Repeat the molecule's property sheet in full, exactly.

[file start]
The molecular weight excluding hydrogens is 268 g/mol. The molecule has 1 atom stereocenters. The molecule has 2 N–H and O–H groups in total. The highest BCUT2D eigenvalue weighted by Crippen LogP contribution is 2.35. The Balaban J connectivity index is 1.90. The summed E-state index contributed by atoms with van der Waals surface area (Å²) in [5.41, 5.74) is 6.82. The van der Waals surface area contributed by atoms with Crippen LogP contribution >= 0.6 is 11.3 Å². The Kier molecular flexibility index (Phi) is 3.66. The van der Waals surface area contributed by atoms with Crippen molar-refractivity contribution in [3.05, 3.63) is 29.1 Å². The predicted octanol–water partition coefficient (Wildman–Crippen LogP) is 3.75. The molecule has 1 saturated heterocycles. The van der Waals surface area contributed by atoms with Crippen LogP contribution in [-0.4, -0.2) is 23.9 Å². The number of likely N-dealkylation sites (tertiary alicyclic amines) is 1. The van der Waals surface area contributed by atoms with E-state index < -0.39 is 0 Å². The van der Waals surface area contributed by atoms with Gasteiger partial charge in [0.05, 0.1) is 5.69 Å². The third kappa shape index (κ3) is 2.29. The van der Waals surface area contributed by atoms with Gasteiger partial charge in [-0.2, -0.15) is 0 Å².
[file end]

The molecular weight excluding hydrogens is 268 g/mol. The molecule has 1 atom stereocenters. The molecule has 2 N–H and O–H groups in total. The highest BCUT2D eigenvalue weighted by Crippen LogP contribution is 2.35. The Balaban J connectivity index is 1.90. The summed E-state index contributed by atoms with van der Waals surface area (Å²) in [5.41, 5.74) is 6.82. The van der Waals surface area contributed by atoms with Crippen LogP contribution >= 0.6 is 11.3 Å². The Kier molecular flexibility index (Phi) is 3.66. The van der Waals surface area contributed by atoms with Crippen molar-refractivity contribution in [3.05, 3.63) is 29.1 Å². The predicted octanol–water partition coefficient (Wildman–Crippen LogP) is 3.75. The molecule has 1 saturated heterocycles. The van der Waals surface area contributed by atoms with Crippen LogP contribution in [-0.4, -0.2) is 23.9 Å². The number of likely N-dealkylation sites (tertiary alicyclic amines) is 1. The van der Waals surface area contributed by atoms with E-state index < -0.39 is 0 Å². The van der Waals surface area contributed by atoms with Gasteiger partial charge in [0.05, 0.1) is 5.69 Å². The third kappa shape index (κ3) is 2.29. The van der Waals surface area contributed by atoms with Gasteiger partial charge in [-0.2, -0.15) is 0 Å².